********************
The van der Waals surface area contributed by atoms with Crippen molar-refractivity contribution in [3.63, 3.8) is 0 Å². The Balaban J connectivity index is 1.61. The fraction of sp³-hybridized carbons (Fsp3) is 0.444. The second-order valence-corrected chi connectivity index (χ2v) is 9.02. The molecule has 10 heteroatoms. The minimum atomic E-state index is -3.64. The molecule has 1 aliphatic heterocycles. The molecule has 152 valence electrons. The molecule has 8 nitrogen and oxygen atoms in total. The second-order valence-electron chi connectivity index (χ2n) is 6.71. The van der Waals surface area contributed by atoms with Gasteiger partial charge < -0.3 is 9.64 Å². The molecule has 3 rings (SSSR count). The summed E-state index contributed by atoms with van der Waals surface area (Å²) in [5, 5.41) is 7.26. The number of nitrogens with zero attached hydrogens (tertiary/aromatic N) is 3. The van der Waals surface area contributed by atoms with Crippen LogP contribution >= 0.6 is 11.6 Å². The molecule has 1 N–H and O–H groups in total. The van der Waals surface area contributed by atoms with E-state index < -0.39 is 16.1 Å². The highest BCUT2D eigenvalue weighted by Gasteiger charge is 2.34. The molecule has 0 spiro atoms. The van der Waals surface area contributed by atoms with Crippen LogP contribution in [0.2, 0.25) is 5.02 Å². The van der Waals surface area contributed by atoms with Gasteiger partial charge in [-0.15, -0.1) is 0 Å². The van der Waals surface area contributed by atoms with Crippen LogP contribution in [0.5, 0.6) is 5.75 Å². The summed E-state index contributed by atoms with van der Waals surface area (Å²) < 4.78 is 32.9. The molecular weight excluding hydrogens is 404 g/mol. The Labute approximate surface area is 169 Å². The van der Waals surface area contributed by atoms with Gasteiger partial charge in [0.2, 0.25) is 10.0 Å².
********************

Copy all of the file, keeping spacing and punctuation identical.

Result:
The van der Waals surface area contributed by atoms with Crippen molar-refractivity contribution in [3.63, 3.8) is 0 Å². The Balaban J connectivity index is 1.61. The fraction of sp³-hybridized carbons (Fsp3) is 0.444. The second-order valence-corrected chi connectivity index (χ2v) is 9.02. The molecule has 10 heteroatoms. The minimum atomic E-state index is -3.64. The molecule has 1 aliphatic heterocycles. The molecule has 152 valence electrons. The molecule has 8 nitrogen and oxygen atoms in total. The second-order valence-electron chi connectivity index (χ2n) is 6.71. The van der Waals surface area contributed by atoms with Gasteiger partial charge < -0.3 is 9.64 Å². The molecule has 3 rings (SSSR count). The summed E-state index contributed by atoms with van der Waals surface area (Å²) in [5, 5.41) is 7.26. The number of nitrogens with zero attached hydrogens (tertiary/aromatic N) is 3. The van der Waals surface area contributed by atoms with Crippen LogP contribution >= 0.6 is 11.6 Å². The molecule has 1 N–H and O–H groups in total. The van der Waals surface area contributed by atoms with E-state index < -0.39 is 16.1 Å². The highest BCUT2D eigenvalue weighted by Gasteiger charge is 2.34. The molecule has 0 spiro atoms. The van der Waals surface area contributed by atoms with Crippen LogP contribution in [0.2, 0.25) is 5.02 Å². The van der Waals surface area contributed by atoms with Gasteiger partial charge in [-0.15, -0.1) is 0 Å². The van der Waals surface area contributed by atoms with Crippen LogP contribution in [0.5, 0.6) is 5.75 Å². The summed E-state index contributed by atoms with van der Waals surface area (Å²) < 4.78 is 32.9. The molecular weight excluding hydrogens is 404 g/mol. The Labute approximate surface area is 169 Å². The van der Waals surface area contributed by atoms with Gasteiger partial charge in [0.2, 0.25) is 10.0 Å².